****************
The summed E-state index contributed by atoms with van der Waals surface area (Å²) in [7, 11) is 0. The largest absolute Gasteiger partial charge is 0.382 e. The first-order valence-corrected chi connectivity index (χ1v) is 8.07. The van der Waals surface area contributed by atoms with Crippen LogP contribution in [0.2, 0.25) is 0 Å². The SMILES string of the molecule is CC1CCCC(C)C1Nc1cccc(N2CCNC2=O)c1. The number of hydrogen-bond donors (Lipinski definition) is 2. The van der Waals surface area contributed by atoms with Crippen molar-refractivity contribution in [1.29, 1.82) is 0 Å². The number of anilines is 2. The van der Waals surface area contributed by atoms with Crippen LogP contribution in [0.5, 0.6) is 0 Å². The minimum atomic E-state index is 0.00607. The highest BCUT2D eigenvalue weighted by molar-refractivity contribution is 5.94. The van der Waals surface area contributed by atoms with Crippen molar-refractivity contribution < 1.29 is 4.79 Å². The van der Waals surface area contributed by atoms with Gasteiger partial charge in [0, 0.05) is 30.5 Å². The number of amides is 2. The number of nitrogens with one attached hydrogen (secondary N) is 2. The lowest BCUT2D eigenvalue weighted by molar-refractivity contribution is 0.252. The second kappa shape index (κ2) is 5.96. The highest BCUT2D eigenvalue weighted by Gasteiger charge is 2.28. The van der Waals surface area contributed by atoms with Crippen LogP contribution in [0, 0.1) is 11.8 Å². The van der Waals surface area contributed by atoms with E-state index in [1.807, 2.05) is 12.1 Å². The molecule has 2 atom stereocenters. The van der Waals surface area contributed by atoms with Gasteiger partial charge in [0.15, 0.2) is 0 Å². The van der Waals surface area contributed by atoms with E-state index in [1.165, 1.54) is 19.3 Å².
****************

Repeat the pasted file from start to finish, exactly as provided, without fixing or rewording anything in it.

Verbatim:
The summed E-state index contributed by atoms with van der Waals surface area (Å²) in [7, 11) is 0. The largest absolute Gasteiger partial charge is 0.382 e. The first-order valence-corrected chi connectivity index (χ1v) is 8.07. The van der Waals surface area contributed by atoms with Crippen LogP contribution in [0.2, 0.25) is 0 Å². The SMILES string of the molecule is CC1CCCC(C)C1Nc1cccc(N2CCNC2=O)c1. The number of hydrogen-bond donors (Lipinski definition) is 2. The van der Waals surface area contributed by atoms with Crippen molar-refractivity contribution in [1.29, 1.82) is 0 Å². The number of anilines is 2. The van der Waals surface area contributed by atoms with Crippen LogP contribution in [0.5, 0.6) is 0 Å². The minimum atomic E-state index is 0.00607. The highest BCUT2D eigenvalue weighted by molar-refractivity contribution is 5.94. The van der Waals surface area contributed by atoms with Crippen molar-refractivity contribution < 1.29 is 4.79 Å². The van der Waals surface area contributed by atoms with Gasteiger partial charge in [0, 0.05) is 30.5 Å². The number of amides is 2. The number of nitrogens with one attached hydrogen (secondary N) is 2. The lowest BCUT2D eigenvalue weighted by molar-refractivity contribution is 0.252. The second kappa shape index (κ2) is 5.96. The highest BCUT2D eigenvalue weighted by Gasteiger charge is 2.28. The van der Waals surface area contributed by atoms with Crippen LogP contribution in [0, 0.1) is 11.8 Å². The van der Waals surface area contributed by atoms with E-state index in [1.807, 2.05) is 12.1 Å². The molecule has 2 atom stereocenters. The van der Waals surface area contributed by atoms with Gasteiger partial charge in [0.15, 0.2) is 0 Å². The van der Waals surface area contributed by atoms with E-state index in [1.165, 1.54) is 19.3 Å².